Over half of Australian businesses are doing business overseas through trade, investment and cross-border transactions. The world has become much smaller and closer, and Australian businesses are now fully integrated as part of the greater Asian market.
Australia’s free trade agreement with China, the highly debated Trans-Pacific Partnership Agreement and Australia’s recent dispute with big tobacco in Singapore have drawn public and political attention to Investor State Dispute Settlement, or ISDS.
Against the backdrop of the China Australia Free Trade Agreement (“CHAFTA”) an increasing number of Australian businesses are investing in the Chinese market, especially in the growing area of professional services.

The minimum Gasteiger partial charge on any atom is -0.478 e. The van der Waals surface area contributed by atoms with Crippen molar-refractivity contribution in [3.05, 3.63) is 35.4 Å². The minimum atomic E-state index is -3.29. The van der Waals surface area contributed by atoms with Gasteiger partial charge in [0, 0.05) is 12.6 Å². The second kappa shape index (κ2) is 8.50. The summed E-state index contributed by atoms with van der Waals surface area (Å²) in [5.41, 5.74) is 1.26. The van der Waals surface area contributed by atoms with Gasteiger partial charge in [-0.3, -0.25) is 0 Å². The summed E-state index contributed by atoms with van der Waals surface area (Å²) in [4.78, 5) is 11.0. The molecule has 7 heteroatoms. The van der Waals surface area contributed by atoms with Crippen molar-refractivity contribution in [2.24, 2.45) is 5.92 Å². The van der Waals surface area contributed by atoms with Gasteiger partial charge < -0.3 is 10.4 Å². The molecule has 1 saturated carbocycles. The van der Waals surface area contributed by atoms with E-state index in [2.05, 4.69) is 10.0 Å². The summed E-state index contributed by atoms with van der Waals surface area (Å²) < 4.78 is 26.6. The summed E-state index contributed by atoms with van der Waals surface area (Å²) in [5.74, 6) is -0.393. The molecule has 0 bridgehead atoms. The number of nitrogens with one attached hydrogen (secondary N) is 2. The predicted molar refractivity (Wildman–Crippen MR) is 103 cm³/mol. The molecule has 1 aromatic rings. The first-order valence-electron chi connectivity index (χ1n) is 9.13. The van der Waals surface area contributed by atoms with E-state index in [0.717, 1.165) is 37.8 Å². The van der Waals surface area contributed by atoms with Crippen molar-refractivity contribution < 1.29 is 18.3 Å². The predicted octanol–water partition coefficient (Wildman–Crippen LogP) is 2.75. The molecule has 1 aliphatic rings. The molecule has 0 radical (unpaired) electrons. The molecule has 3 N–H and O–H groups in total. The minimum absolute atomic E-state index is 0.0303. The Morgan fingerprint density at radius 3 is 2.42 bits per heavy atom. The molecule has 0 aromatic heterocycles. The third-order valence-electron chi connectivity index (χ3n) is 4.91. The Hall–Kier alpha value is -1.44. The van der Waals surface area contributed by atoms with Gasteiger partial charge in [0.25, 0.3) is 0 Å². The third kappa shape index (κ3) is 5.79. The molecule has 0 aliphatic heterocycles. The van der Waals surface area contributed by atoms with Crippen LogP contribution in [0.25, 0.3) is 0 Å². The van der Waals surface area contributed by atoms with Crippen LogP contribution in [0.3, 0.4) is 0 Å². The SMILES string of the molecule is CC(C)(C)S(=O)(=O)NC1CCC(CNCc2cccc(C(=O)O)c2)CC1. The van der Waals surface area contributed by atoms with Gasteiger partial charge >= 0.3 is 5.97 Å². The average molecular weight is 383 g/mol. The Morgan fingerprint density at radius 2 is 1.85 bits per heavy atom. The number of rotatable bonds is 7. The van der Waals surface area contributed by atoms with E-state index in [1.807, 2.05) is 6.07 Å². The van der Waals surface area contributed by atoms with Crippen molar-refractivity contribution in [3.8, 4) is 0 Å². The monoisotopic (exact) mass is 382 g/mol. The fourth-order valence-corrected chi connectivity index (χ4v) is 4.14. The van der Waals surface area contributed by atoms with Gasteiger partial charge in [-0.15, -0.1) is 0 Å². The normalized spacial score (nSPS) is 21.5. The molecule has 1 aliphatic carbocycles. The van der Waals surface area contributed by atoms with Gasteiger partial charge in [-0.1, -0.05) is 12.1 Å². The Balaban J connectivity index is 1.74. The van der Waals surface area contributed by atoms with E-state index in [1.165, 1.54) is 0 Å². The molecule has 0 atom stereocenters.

On 14 September 2015 the Australian Liberal Party voted to remove the Hon Tony Abbott as leader of the Australian Liberal Party and to replace him with the Hon Malcolm Turnbull.
Moulis Legal’s Christopher Hewitt, Emily Murphy and Macky Markar discuss how Australian businesses can protect their intellectual property in China using legal, administrative and commercial strategies.
The proposed China Australia Free Trade Agreement (ChAFTA) will open up new opportunities for Australian businesses interested in accessing the dynamic Chinese marketplace.